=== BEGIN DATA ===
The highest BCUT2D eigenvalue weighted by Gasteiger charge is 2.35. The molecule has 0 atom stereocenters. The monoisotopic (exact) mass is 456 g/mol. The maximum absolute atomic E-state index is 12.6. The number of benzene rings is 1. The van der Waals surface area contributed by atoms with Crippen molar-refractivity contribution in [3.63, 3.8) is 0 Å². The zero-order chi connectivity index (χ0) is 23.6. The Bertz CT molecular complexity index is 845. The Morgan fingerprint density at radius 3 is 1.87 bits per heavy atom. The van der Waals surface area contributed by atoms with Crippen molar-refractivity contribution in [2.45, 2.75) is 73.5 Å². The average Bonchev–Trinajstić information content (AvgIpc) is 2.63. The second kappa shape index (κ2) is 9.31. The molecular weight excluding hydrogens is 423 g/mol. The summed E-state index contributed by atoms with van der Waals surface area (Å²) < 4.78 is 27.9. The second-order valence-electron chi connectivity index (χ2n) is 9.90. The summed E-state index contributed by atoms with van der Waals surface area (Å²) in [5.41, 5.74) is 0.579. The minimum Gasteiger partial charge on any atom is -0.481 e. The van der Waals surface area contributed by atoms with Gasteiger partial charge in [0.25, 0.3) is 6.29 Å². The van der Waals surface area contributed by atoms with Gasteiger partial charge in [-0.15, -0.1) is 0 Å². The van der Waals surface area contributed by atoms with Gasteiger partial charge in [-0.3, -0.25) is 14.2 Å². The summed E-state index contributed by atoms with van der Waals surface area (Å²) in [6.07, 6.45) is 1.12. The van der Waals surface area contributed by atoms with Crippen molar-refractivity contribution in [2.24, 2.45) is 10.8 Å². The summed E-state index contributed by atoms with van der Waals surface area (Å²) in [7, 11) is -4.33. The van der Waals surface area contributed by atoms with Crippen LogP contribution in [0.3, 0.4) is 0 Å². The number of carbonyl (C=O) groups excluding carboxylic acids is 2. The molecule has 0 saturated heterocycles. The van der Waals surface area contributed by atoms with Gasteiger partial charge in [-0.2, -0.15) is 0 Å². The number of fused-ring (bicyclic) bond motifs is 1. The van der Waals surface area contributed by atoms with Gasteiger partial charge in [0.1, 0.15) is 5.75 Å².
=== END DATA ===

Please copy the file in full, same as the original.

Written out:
The highest BCUT2D eigenvalue weighted by Gasteiger charge is 2.35. The molecule has 0 atom stereocenters. The monoisotopic (exact) mass is 456 g/mol. The maximum absolute atomic E-state index is 12.6. The number of benzene rings is 1. The van der Waals surface area contributed by atoms with Crippen molar-refractivity contribution in [3.63, 3.8) is 0 Å². The zero-order chi connectivity index (χ0) is 23.6. The Bertz CT molecular complexity index is 845. The Morgan fingerprint density at radius 3 is 1.87 bits per heavy atom. The van der Waals surface area contributed by atoms with Crippen molar-refractivity contribution in [2.45, 2.75) is 73.5 Å². The average Bonchev–Trinajstić information content (AvgIpc) is 2.63. The second kappa shape index (κ2) is 9.31. The molecular weight excluding hydrogens is 423 g/mol. The summed E-state index contributed by atoms with van der Waals surface area (Å²) < 4.78 is 27.9. The second-order valence-electron chi connectivity index (χ2n) is 9.90. The summed E-state index contributed by atoms with van der Waals surface area (Å²) in [5.41, 5.74) is 0.579. The minimum Gasteiger partial charge on any atom is -0.481 e. The van der Waals surface area contributed by atoms with Gasteiger partial charge in [0.25, 0.3) is 6.29 Å². The van der Waals surface area contributed by atoms with Gasteiger partial charge in [-0.15, -0.1) is 0 Å². The van der Waals surface area contributed by atoms with Gasteiger partial charge in [-0.3, -0.25) is 14.2 Å². The summed E-state index contributed by atoms with van der Waals surface area (Å²) in [6.07, 6.45) is 1.12. The van der Waals surface area contributed by atoms with Crippen molar-refractivity contribution in [2.24, 2.45) is 10.8 Å². The summed E-state index contributed by atoms with van der Waals surface area (Å²) in [7, 11) is -4.33. The van der Waals surface area contributed by atoms with Crippen LogP contribution in [0.3, 0.4) is 0 Å². The number of carbonyl (C=O) groups excluding carboxylic acids is 2. The molecule has 0 saturated heterocycles. The van der Waals surface area contributed by atoms with Gasteiger partial charge in [-0.2, -0.15) is 0 Å². The number of fused-ring (bicyclic) bond motifs is 1. The van der Waals surface area contributed by atoms with Gasteiger partial charge in [0.1, 0.15) is 5.75 Å².